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Social Network Analysis with R | Examples
 
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Social network analysis with several simple examples in R. R file: https://goo.gl/CKUuNt Data file: https://goo.gl/Ygt1rg Includes, - Social network examples - Network measures - Read data file - Create network - Histogram of node degree - Network diagram - Highlighting degrees & different layouts - Hub and authorities - Community detection R is a free software environment for statistical computing and graphics, and is widely used by both academia and industry. R software works on both Windows and Mac-OS. It was ranked no. 1 in a KDnuggets poll on top languages for analytics, data mining, and data science. RStudio is a user friendly environment for R that has become popular.
Views: 19709 Bharatendra Rai
The Basics of Social Network Analysis: A Social Network Lab in R for Beginners
 
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DOWNLOAD Lab Code & Cheat Sheet: https://drive.google.com/open?id=0B2JdxuzlHg7OYnVXS2xNRWZRODQ So you want to get started with social network analysis but need a foundation or a refresher? This video covers exactly what we mean by a “network” and is the start of a series where we give you the basic concepts and options, and we walk you through a Lab where you can experiment with designing a network on your own in R. Hosted by Jonathan Morgan and the Duke University Network Analysis Center. Further training materials available at https://dnac.ssri.duke.edu/intro-tutorials.php Duke Network Analysis Center: https://dnac.ssir.duke.edu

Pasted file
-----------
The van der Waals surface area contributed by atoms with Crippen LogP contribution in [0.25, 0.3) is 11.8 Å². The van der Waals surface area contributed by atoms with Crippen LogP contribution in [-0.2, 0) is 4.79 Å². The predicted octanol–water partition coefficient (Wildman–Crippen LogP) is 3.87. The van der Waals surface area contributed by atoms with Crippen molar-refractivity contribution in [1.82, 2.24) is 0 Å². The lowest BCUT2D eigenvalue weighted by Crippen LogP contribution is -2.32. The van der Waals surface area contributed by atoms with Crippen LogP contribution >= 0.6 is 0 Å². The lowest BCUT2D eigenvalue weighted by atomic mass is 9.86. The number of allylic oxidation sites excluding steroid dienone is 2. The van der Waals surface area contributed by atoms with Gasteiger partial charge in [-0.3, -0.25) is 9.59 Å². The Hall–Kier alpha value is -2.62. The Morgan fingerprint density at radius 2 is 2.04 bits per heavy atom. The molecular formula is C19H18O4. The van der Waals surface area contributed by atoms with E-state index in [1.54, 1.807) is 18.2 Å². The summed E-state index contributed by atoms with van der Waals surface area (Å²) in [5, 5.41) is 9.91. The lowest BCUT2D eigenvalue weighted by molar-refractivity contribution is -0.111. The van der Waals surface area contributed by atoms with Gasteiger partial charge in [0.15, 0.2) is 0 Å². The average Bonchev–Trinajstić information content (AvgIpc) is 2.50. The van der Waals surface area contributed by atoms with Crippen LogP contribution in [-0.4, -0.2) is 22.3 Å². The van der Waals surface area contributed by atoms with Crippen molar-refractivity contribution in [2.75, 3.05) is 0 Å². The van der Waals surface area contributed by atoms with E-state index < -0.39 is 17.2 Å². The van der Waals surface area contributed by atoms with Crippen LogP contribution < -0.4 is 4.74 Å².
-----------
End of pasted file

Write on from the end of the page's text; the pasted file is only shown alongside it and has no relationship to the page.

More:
R Lab.1 - Let's Draw a Social Network Graph: A Social Network Lab in R for Beginners
 
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DOWNLOAD Lab Code & Cheat Sheet: https://drive.google.com/open?id=0B2JdxuzlHg7OYnVXS2xNRWZRODQ Let’s try turning some data into a graph for ourselves in R, an open-source statistical program This video is part of a series where we give you the basic concepts and options, and we walk you through a Lab where you can experiment with designing a network on your own in R. Hosted by Jonathan Morgan and the Duke University Network Analysis Center. Further training materials available at https://dnac.ssri.duke.edu/intro-tutorials.php Duke Network Analysis Center: https://dnac.ssir.duke.edu